tDAR Logo tDAR digital antiquity

Twentieth Century Geoglyphs - Military Training Targets of World War II

Author(s): Jeffrey Wedding ; Susan Edwards

Year: 2015

» Downloads & Basic Metadata

Summary

For archaeologists, the term geoglyph typically conjures up images of enormous carved landscapes such as the Nazca Lines in Peru or the Blythe Intaglios in California’s Mojave Desert. But the creation of earth drawings is not restricted to people of the distant past. Modern populations have also been known to produce their own geoglyphs. Like their prehistoric predecessors, many contemporary geoglyphs have spiritual or ceremonial significance, but others were generated for purely functional purposes.

During WWII thousands of U.S. airmen trained stateside before being sent to the various theaters of the global war. Evidence of the military exercises has survived embodied in the large target configurations on the former precision bombing ranges attached to Army Air Corps training fields. These altered landscapes share many characteristics in common with the gigantic glyphs attributed to prehistoric groups. An informal study of online aerial imagery revealed "military geoglyphs" located in Idaho, Utah, Oregon, Nevada, New Mexico and other western states. The authors present examples of both aerial imagery and ground-level photographs for various target types examined during field projects in Nevada.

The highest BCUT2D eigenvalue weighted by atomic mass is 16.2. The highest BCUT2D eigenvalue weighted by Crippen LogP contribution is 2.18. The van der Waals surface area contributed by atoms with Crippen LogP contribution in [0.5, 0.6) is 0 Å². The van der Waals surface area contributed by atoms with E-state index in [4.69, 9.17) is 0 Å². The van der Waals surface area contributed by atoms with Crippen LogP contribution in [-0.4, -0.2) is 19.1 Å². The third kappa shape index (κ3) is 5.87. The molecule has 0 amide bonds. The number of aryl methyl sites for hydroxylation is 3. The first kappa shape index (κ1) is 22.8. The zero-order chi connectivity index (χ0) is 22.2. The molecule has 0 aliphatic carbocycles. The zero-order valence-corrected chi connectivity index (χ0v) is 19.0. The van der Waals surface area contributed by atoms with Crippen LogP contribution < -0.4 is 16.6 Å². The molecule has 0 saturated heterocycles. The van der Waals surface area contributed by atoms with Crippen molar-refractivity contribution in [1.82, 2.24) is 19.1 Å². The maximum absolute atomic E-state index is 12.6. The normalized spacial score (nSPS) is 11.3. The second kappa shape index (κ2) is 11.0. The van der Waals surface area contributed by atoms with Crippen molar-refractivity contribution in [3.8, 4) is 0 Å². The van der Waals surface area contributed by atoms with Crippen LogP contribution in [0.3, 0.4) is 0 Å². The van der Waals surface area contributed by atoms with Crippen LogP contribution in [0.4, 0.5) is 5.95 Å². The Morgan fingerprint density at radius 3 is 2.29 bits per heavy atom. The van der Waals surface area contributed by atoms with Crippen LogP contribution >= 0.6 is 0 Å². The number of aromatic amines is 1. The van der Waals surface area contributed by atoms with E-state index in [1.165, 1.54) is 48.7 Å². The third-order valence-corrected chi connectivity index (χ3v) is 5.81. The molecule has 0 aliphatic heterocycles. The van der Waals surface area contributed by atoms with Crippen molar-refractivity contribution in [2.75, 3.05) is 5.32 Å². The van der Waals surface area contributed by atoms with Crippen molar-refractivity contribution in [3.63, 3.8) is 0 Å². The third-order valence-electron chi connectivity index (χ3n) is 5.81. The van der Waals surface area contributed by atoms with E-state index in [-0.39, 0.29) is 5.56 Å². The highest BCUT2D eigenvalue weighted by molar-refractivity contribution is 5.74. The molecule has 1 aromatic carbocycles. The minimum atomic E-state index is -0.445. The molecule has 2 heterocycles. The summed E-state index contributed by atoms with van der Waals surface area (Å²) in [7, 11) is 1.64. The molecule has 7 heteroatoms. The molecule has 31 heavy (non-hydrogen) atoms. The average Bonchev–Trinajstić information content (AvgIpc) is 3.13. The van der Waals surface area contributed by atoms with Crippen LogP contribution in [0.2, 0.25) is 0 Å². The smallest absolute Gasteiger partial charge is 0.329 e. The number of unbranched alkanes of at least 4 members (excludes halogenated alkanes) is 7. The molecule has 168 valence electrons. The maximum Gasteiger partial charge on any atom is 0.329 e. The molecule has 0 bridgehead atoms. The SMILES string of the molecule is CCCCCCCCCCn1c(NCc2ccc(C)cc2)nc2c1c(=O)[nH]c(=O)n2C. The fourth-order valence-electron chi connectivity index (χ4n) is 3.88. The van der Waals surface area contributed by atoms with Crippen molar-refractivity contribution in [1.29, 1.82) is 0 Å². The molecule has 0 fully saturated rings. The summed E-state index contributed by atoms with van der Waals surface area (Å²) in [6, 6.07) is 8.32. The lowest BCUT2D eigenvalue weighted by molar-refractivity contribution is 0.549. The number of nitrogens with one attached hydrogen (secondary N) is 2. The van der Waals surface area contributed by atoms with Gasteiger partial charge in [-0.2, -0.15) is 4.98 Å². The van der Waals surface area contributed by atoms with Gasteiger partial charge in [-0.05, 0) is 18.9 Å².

SAA 2015 abstracts made available in tDAR courtesy of the Society for American Archaeology and Center for Digital Antiquity Collaborative Program to improve digital data in archaeology. If you are the author of this presentation you may upload your paper, poster, presentation, or associated data (up to 3 files/30MB) for free. Please visit http://www.tdar.org/SAA2015 for instructions and more information.


This Resource is Part of the Following Collections


Cite this Record

Twentieth Century Geoglyphs - Military Training Targets of World War II. Susan Edwards, Jeffrey Wedding. Presented at The 80th Annual Meeting of the Society for American Archaeology, San Francisco, California. 2015 ( tDAR id: 397653)


Keywords


Spatial Coverage

min long: -122.761; min lat: 29.917 ; max long: -109.27; max lat: 42.553 ;

Arizona State University The Andrew W. Mellon Foundation National Science Foundation National Endowment for the Humanities Society for American Archaeology Archaeological Institute of America